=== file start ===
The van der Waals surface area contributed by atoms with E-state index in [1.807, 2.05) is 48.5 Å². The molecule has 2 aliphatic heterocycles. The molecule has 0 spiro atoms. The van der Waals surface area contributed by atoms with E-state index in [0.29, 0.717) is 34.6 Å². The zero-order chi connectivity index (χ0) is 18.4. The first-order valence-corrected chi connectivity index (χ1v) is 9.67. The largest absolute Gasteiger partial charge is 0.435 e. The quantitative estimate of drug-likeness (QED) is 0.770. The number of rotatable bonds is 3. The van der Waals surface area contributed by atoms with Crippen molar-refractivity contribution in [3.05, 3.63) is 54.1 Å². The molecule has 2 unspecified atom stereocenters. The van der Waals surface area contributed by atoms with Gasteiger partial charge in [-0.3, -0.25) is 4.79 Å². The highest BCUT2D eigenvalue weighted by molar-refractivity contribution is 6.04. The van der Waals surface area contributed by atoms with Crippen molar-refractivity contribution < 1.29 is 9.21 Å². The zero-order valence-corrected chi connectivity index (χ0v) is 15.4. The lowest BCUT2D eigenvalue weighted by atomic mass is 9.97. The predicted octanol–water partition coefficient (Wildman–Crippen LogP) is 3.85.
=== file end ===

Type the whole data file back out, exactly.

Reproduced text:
The van der Waals surface area contributed by atoms with E-state index in [1.807, 2.05) is 48.5 Å². The molecule has 2 aliphatic heterocycles. The molecule has 0 spiro atoms. The van der Waals surface area contributed by atoms with E-state index in [0.29, 0.717) is 34.6 Å². The zero-order chi connectivity index (χ0) is 18.4. The first-order valence-corrected chi connectivity index (χ1v) is 9.67. The largest absolute Gasteiger partial charge is 0.435 e. The quantitative estimate of drug-likeness (QED) is 0.770. The number of rotatable bonds is 3. The van der Waals surface area contributed by atoms with Crippen molar-refractivity contribution in [3.05, 3.63) is 54.1 Å². The molecule has 2 unspecified atom stereocenters. The van der Waals surface area contributed by atoms with Gasteiger partial charge in [-0.3, -0.25) is 4.79 Å². The highest BCUT2D eigenvalue weighted by molar-refractivity contribution is 6.04. The van der Waals surface area contributed by atoms with Crippen molar-refractivity contribution < 1.29 is 9.21 Å². The zero-order valence-corrected chi connectivity index (χ0v) is 15.4. The lowest BCUT2D eigenvalue weighted by atomic mass is 9.97. The predicted octanol–water partition coefficient (Wildman–Crippen LogP) is 3.85.